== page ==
Soviet reaches out to troops
At this point, the political leadership changed the name of the Soviet of Workers’ Deputies to the Soviet of Workers’ and Soldiers’ Deputies, thus merging the spontaneous rank-and-file soldiers’ organizations with the workers’ councils.
The Soviet received a report that a regiment loyal to the Tsarist regime was arriving, which caused some nervousness, but Sukhanov ended his text with this description which showed how the population and the whole army had turned against Tsar Nicholas and the war:
“Later we [Soviet members] became convinced that any attempt to send troops for the pacification of Petersburg was futile. All the “loyal” troops retained their loyalty and obeyed their commanders only as far as the stations, then immediately went over to the side of the revolution, and the commanders obeyed them.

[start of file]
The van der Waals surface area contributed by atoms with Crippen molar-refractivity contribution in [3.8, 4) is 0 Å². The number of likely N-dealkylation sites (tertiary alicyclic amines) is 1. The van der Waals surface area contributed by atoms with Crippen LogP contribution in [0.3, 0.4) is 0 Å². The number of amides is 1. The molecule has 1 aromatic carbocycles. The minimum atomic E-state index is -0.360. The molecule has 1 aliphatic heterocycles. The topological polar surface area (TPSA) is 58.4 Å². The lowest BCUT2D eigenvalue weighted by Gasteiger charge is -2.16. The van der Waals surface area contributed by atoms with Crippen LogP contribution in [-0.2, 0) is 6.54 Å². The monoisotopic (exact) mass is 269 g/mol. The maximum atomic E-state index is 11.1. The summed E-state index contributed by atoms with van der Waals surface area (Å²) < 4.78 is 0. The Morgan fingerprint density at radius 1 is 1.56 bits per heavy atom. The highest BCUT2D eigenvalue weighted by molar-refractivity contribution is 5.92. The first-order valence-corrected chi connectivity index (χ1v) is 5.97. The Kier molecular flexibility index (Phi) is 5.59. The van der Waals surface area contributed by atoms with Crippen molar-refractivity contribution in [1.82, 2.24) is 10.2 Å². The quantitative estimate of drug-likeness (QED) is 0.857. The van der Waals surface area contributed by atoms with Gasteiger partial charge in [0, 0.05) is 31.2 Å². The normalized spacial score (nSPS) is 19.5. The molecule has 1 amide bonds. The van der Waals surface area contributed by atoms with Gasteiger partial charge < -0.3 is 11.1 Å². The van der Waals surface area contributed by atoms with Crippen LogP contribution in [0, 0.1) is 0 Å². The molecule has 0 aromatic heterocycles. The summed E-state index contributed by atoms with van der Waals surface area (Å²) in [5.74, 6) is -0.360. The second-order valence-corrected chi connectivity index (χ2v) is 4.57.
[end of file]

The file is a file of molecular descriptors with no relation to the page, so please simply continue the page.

The Bolsheviks, Lenin’s party, were perhaps as surprised as everyone else at the speed with which the revolutionary movement was developing, but they were the first to adapt to the new situation. Groups of Bolshevik workers raided police stations, took weapons and distributed them to their supporters. The soldiers, who as a whole were still hesitant, then saw that there were contingents of armed, determined and well-organized workers, ready to carry the revolution through to its end.